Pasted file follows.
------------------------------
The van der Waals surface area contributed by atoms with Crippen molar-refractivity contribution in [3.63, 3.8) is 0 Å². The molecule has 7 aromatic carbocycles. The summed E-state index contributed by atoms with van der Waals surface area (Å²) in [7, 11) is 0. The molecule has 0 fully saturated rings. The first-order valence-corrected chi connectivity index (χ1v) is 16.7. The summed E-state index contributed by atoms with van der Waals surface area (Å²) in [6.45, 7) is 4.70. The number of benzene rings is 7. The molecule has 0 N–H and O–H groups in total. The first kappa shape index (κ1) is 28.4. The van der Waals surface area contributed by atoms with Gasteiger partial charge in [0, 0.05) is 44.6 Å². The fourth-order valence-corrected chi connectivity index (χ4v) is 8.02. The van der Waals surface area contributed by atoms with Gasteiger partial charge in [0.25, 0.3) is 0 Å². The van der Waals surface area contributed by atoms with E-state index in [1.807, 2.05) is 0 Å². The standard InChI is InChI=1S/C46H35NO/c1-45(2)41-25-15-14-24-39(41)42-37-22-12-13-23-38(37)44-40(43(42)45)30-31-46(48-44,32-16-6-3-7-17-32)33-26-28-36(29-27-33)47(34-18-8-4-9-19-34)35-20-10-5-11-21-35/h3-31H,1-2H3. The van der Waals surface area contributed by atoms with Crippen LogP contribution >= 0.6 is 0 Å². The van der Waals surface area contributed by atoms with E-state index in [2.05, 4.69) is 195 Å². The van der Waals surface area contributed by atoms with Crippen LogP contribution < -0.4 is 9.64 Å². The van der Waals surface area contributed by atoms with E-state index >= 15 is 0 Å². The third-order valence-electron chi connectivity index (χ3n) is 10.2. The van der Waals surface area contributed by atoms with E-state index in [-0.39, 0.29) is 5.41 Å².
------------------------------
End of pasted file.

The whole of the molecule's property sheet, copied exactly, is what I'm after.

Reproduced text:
The van der Waals surface area contributed by atoms with Crippen molar-refractivity contribution in [3.63, 3.8) is 0 Å². The molecule has 7 aromatic carbocycles. The summed E-state index contributed by atoms with van der Waals surface area (Å²) in [7, 11) is 0. The molecule has 0 fully saturated rings. The first-order valence-corrected chi connectivity index (χ1v) is 16.7. The summed E-state index contributed by atoms with van der Waals surface area (Å²) in [6.45, 7) is 4.70. The number of benzene rings is 7. The molecule has 0 N–H and O–H groups in total. The first kappa shape index (κ1) is 28.4. The van der Waals surface area contributed by atoms with Gasteiger partial charge in [0, 0.05) is 44.6 Å². The fourth-order valence-corrected chi connectivity index (χ4v) is 8.02. The van der Waals surface area contributed by atoms with Gasteiger partial charge in [0.25, 0.3) is 0 Å². The van der Waals surface area contributed by atoms with E-state index in [1.807, 2.05) is 0 Å². The standard InChI is InChI=1S/C46H35NO/c1-45(2)41-25-15-14-24-39(41)42-37-22-12-13-23-38(37)44-40(43(42)45)30-31-46(48-44,32-16-6-3-7-17-32)33-26-28-36(29-27-33)47(34-18-8-4-9-19-34)35-20-10-5-11-21-35/h3-31H,1-2H3. The van der Waals surface area contributed by atoms with Crippen LogP contribution >= 0.6 is 0 Å². The van der Waals surface area contributed by atoms with E-state index in [2.05, 4.69) is 195 Å². The van der Waals surface area contributed by atoms with Crippen LogP contribution < -0.4 is 9.64 Å². The van der Waals surface area contributed by atoms with E-state index >= 15 is 0 Å². The third-order valence-electron chi connectivity index (χ3n) is 10.2. The van der Waals surface area contributed by atoms with E-state index in [-0.39, 0.29) is 5.41 Å².